The University of Portland Information Services team launched a campus wide anti-phishing campaign to help raise awareness about the dangers of email phishing. The university has had a record number of phishing attempts over this past year. According to the U.S. Department of Homeland Security, this is the number one threat we face because it is such an effective way to steal credentials and spread malware. As part of the awareness campaign ,we kicked off our monthly ‘Phishing Derby’ and are excited to report that we had many staff, faculty and students who reported suspect emails. The monthly phishing derby continues. See below for more details.
UP staff, faculty and students have received malicious emails with links to fake login sites. Unfortunately, multiple UP community members have taken the bait. In some cases users have provided their login credentials that are then used to access their email and self-serve banner accounts. Often times phishing emails come with attachments that when downloaded infect devices with viruses or dangerous malware such as cryptolocker or ransomware.
The best defense against email phishing is education and awareness. We are using every avenue we can to get the word out. You will notice posters, online announcements, postcards and digital slides being distributed this month to help our campus members keep the dangers of phishing top of mind. Here’s what it takes to refuse the phishing bait:
- Learn How to Recognize Phishing Emails:
- Know the signs. Does the e-mail contain a vague salutation, spelling or grammatical errors, an urgent request, and/or an offer that seems impossibly good?
- Verify the sender. Check the sender’s e-mail address to make sure it’s legitimate. If it appears that your institution’s help desk is asking you to click on a link to increase your mailbox quota, but the sender is “UniversityHelpDesk@yahoo.com,” it’s a phishing message.
- Don’t be duped by aesthetics. Phishing e-mails often contain convincing logos, links to actual company websites, legitimate phone numbers, and e-mail signatures of actual employees. However, if the message is urging you to take action — especially action such as sending sensitive information, clicking on a link, or downloading an attachment — exercise caution and look for other telltale signs of phishing attacks. Don’t hesitate to contact the company directly; they can verify legitimacy and may not even be aware that their name is being used for fraud.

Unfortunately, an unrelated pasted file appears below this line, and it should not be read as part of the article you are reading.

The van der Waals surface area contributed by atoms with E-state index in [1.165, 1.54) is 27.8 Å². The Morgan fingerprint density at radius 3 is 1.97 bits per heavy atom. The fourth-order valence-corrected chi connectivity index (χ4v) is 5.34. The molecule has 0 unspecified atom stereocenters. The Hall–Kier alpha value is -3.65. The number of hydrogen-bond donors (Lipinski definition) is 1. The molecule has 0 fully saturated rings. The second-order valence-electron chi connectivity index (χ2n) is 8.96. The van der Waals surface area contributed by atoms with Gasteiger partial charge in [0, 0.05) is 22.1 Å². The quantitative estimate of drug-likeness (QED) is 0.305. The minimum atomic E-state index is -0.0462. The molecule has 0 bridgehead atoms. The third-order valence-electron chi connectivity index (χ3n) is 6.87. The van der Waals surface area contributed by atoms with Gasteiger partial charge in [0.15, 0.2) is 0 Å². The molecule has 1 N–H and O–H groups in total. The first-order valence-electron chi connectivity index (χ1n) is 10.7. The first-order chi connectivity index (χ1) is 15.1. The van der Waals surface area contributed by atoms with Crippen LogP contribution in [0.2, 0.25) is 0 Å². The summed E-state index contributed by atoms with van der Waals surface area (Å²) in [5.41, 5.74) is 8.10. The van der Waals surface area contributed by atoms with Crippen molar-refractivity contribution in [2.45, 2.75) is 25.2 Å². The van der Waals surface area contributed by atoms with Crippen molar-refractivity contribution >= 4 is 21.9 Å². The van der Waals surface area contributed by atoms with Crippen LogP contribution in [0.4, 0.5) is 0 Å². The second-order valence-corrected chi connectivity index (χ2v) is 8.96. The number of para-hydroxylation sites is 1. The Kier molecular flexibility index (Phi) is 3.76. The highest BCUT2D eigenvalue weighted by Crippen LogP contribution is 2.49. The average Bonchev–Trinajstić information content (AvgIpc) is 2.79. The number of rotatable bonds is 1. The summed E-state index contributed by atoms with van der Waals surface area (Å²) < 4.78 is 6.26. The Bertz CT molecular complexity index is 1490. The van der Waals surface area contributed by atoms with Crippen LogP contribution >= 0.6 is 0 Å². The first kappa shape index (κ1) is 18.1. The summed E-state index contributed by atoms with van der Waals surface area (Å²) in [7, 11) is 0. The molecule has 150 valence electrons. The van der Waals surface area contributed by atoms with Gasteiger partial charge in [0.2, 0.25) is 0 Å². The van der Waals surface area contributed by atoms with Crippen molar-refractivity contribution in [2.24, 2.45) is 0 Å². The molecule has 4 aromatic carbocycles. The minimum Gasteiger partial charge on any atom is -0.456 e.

- Never, ever share your password. Did we say never? Yup, we mean never. Your password is the key to your identity, your data, and your classmates’ and colleagues’ data. It is for your eyes only. Your institution’s help desk or IT department will never ask you for your password.
- When in Doubt, Report and then Throw it Out:
- When you’re not sure, call to verify. Let’s say you receive an e-mail claiming to be from someone you know — a friend, colleague, or even the president of your college or university. Cybercriminals often spoof addresses to convince you, then request that you perform an action such as transfer funds or provide sensitive information. If something seems off about the e-mail, call them at a known number listed in your institution’s directory to confirm the request.
- Avoid opening links and attachments from unknown senders. Get into the habit of typing known URLs into your browser. Don’t open attachments unless you’re expecting a file from someone. Give them a call if you’re suspicious.
- Report ALL suspect emails to your IT department. Get in the habit of reporting suspect emails to information services. This enables us to remove similar emails from campus inboxes and quickly alert other campus users. To report suspect emails, forward the email to email@example.com,
- DELETE the email from your inbox. After forwarding the suspect email to firstname.lastname@example.org, delete the message from your inbox.
- Phishing isn’t relegated to just e-mail! Cybercriminals will also launch phishing attacks through phone calls, text messages, or other online messaging applications. Don’t know the sender or caller? Seem too good to be true? It’s probably a phishing attack.
We invite all campus members to enter the MONTHLY PHISHING DERBY for a chance to win an amazon gift card!
To participate is easy, simply look for and report suspect emails to email@example.com. At the end of every month any member of our community that has reported a suspect email will be entered into a drawing to win an amazon gift card. We encourage everyone to help us combat phishing at UP!
To learn more about the dangers of phishing and how to combat it please see these additional resources:
If you think you may be the victim of a phishing attempt. Call the Help Desk (x7000) immediately and change your password. Our staff can help look at your account activity and scan your device for malware.